taking a page out of Julia's book....
Sometimes when you take a journey of sorts, you forget to include the things that you want to learn more about, instead of just catering to the masses and being as touristy as possible. But I don't believe a journey would be a journey without a touch of self-reflection.
Initially when I started the project, I spent so much time wondering what everyone else would give me....but what about myself? I get so lost in my musical niche that I forget to include the possibility of contributing my own ideas to stops along the way. It wasn't until I was a couple days into this project that I realized I also needed to provide a challenge for myself. Music that I would enjoy learning more about, yet I never had the chance to listen to.
While watching Julie & Julia for what felt like the 50th time, I started to think about French music from the 1940's and 1950's. Sure, I do love American music from the 40's and 50's, but just the thought of music in another language, it's something I've never considered listening to until now. I didn't know where to start with it, but I figured that with a little bit of research and some time, I had a good chance of coming across something I'd enjoy.
Starting with popular movies and glancing at their soundtracks, my first toe in the water started with Charles Trenet. The first time I had watched the movie French Kiss, I fell in love with the song Verlaine by Trenet. It was the scene where Kevin Kline and Meg Ryan's characters were dancing before Ryan went to try and win her ex-boyfriend back. Getting the chance to listen to a song outside of a movie was very enlightening, as it gave me the opportunity to hear the song in its entirety. And if there's one other thing I can admit about the idea of music in another language, it's the mellow mood it creates.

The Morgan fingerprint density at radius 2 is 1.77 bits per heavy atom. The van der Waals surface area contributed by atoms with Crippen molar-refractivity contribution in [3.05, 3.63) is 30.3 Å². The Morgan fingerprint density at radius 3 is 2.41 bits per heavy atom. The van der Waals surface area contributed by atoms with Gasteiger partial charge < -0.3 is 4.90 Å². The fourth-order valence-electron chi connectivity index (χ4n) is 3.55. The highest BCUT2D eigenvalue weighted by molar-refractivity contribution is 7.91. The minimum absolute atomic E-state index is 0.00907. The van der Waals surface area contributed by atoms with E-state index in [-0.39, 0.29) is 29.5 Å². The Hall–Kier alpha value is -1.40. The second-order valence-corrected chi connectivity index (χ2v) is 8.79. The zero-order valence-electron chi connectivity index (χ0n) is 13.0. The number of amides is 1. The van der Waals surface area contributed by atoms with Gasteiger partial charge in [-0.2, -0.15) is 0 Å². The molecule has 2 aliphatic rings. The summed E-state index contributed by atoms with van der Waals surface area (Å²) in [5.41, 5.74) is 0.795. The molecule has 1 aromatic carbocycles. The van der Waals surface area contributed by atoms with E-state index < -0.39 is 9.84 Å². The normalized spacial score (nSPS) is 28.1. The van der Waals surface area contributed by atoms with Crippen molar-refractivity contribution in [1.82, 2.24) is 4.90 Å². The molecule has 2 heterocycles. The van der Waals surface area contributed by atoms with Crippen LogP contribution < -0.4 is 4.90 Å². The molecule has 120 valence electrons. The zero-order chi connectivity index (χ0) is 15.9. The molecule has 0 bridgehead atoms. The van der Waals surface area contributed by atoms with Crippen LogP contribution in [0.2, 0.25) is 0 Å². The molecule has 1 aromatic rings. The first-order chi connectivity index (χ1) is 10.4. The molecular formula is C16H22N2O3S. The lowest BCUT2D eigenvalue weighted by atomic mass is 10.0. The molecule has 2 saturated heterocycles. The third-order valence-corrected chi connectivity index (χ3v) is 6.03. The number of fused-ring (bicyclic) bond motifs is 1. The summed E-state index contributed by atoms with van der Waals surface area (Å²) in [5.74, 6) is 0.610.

From just listening to the first song, I imagined myself outside on a deck with a glass of wine and lit candles, something that I find pertinent to good music: the ability to envision a moment you'd listen to that kind of music. There's a richness and decadence that comes from listening to French singers....a quality to the music that in today's music, has pretty much vanished. Then after listening to just one song, I located another Trenet classic, La Mer. And just like with the first pick, I was able to imagine a similar scenario. It was oddly comforting, despite the fact that I had no clue what the English translation was. All I knew is that I could find balance and harmony in the music....and possibly fell a little bit in love too.
My mother was helpful in my quest for French artists, especially when I told her about my project and what I hoped to accomplish. After explaining just how beauty and endearment of Trenet's music, she told me that if I truly wanted to appreciate French music, I would need to listen to Edith Piaf. And taking her suggestion, I dove even deeper into l'amour with this stop on my path.
As I started to listen to one of Piaf's signature songs, Hymne a l'amour, it dawned on me: even in life, it's important to come out of your comfort zone. With music, my tastes may be eclectic, yet I've always been drawn to certain types of music. And in this instance, I challenged myself with music that I may have never given a chance unless I started this project. We all tend to try and stay in what we feel is comfortable and safe, with no knowledge that there could be something better out there. It's just easier to hide and not take chances.....
But what then? If you don't start something and try to see it through, you'll never learn anything. Just like Julia Child was persistent in earning her degree from Le Cordon Bleu and writing a French cookbook for Americans, I realized that my own persistence in continuing to pursue new music that I stumble upon is just as important. It helps me grow, learn more about who I am as a person, and become that person I've always known I could be. I've found new things that cause me to break free and step outside my box. I feel like it will take me exactly where I need to be in my career.
And I'm sure that by the end of all of this, my iTunes account will be full of wonderful music....and probably bankrupt me.